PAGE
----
Developed following a request by the boss of Subaru of America, the Brat turned into quite a success story. It had a long model life (from 1978 to 1994) and yet was never officially sold in Japan. It was a rather unique product - based on the Leone sedan of the time, it had all-wheel drive, which its rivals couldn't match, and it even sported such fun features as a T-bar roof and... jump seats, allowing for comfortable sun-tanning in the loadbay... It was launched with a 1.6-litre boxer four, but later models had a 1.8 and some even had turbocharging (there's that fascination with boost again!). Interestingly, President Ronald Reagan owned a Brat until 1998.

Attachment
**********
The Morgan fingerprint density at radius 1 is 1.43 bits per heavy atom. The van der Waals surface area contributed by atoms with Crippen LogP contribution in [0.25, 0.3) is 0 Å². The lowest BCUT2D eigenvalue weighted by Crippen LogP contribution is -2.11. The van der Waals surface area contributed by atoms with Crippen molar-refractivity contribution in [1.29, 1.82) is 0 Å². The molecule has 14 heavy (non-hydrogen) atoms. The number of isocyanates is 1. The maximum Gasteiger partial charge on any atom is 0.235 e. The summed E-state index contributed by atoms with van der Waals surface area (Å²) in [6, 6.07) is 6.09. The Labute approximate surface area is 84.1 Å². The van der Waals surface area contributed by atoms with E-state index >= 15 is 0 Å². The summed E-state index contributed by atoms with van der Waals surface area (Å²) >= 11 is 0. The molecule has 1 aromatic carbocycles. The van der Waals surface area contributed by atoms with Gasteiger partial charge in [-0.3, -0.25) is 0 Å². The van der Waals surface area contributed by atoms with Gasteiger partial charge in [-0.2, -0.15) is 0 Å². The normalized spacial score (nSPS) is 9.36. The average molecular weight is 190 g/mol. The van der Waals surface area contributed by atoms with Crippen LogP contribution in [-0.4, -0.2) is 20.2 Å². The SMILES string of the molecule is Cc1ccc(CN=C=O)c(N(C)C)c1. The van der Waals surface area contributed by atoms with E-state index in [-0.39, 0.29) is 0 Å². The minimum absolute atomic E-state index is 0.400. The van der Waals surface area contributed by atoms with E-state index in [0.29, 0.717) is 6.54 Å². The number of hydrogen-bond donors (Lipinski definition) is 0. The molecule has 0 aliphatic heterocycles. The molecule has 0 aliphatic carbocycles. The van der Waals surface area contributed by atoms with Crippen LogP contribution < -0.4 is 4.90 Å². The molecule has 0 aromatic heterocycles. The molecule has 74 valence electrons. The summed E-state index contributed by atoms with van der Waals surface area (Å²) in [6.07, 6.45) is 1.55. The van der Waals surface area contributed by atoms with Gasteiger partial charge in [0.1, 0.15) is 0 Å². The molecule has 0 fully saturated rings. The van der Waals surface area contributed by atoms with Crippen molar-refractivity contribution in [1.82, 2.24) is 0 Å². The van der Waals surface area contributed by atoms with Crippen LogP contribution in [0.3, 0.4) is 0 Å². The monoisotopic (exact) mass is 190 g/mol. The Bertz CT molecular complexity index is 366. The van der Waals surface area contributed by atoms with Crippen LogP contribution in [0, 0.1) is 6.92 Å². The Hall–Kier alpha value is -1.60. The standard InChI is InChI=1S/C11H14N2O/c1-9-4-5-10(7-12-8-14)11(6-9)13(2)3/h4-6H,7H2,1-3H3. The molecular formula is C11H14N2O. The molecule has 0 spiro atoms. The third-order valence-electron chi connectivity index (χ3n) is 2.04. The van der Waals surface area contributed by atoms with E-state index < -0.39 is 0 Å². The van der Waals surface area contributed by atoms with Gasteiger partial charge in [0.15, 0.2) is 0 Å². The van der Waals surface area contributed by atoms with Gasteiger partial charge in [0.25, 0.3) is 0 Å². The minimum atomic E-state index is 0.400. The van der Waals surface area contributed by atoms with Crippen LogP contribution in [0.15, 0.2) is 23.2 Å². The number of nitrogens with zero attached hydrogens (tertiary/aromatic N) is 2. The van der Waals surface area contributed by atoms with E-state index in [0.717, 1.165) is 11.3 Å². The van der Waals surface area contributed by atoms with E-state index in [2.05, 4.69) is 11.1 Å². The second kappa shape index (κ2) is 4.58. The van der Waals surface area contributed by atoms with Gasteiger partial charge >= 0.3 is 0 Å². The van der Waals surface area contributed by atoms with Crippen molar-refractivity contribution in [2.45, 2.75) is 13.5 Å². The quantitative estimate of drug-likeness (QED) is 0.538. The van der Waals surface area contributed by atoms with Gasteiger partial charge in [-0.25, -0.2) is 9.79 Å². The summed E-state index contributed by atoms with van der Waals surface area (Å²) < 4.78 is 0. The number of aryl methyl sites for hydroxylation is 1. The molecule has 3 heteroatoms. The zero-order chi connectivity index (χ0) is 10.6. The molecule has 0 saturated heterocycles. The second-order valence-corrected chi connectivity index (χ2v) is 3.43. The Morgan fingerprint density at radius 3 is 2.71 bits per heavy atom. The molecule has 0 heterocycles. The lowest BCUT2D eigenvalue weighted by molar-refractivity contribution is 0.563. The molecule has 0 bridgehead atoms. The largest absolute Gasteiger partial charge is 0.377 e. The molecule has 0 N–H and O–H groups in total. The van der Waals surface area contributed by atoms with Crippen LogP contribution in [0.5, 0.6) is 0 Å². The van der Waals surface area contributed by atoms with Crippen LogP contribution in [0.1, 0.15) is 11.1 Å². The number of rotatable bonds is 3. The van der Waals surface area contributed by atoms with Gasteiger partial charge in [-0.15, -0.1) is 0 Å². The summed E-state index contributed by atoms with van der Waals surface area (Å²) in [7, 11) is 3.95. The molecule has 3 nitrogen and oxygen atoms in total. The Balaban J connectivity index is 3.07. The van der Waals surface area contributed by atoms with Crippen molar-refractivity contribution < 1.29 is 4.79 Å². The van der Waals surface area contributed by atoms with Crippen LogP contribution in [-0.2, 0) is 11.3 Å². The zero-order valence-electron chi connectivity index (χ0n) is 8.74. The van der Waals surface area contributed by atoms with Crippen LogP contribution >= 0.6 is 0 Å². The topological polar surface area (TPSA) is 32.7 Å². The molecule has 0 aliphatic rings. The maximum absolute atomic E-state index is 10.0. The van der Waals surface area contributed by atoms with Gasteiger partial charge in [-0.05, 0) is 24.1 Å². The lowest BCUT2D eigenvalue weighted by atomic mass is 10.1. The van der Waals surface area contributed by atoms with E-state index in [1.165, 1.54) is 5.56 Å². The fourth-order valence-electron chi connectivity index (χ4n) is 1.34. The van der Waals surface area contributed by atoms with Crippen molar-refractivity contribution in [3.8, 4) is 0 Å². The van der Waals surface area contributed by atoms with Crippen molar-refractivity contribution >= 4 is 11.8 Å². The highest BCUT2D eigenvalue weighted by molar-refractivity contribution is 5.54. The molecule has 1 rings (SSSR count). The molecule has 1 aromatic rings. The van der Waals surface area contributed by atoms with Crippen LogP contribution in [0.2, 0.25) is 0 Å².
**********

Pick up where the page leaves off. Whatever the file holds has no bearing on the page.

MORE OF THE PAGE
1986 Subaru Leone RX Turbo
Mike Kirkland on the way to sixth overall in the 1986 Safari Rally.
Subaru took part in several rallies during the '80s with varying success, but a definite highlight came when Mike Kirkland won the Group A class and finished sixth overall in the tortoruous 1986 Safari Rally, driving the Leone RX Turbo. It was an indication of glories to come later - the Leone RX Turbo was one of the early four-wheel drive/turbocharged rally cars of its era and previewed what would come from later Legacy and Impreza models. Its 1.8-litre engine delivered just over 140 kW.
1990 Subaru Coloni F1
It's not often you'll see a flat-12 cylinder engine.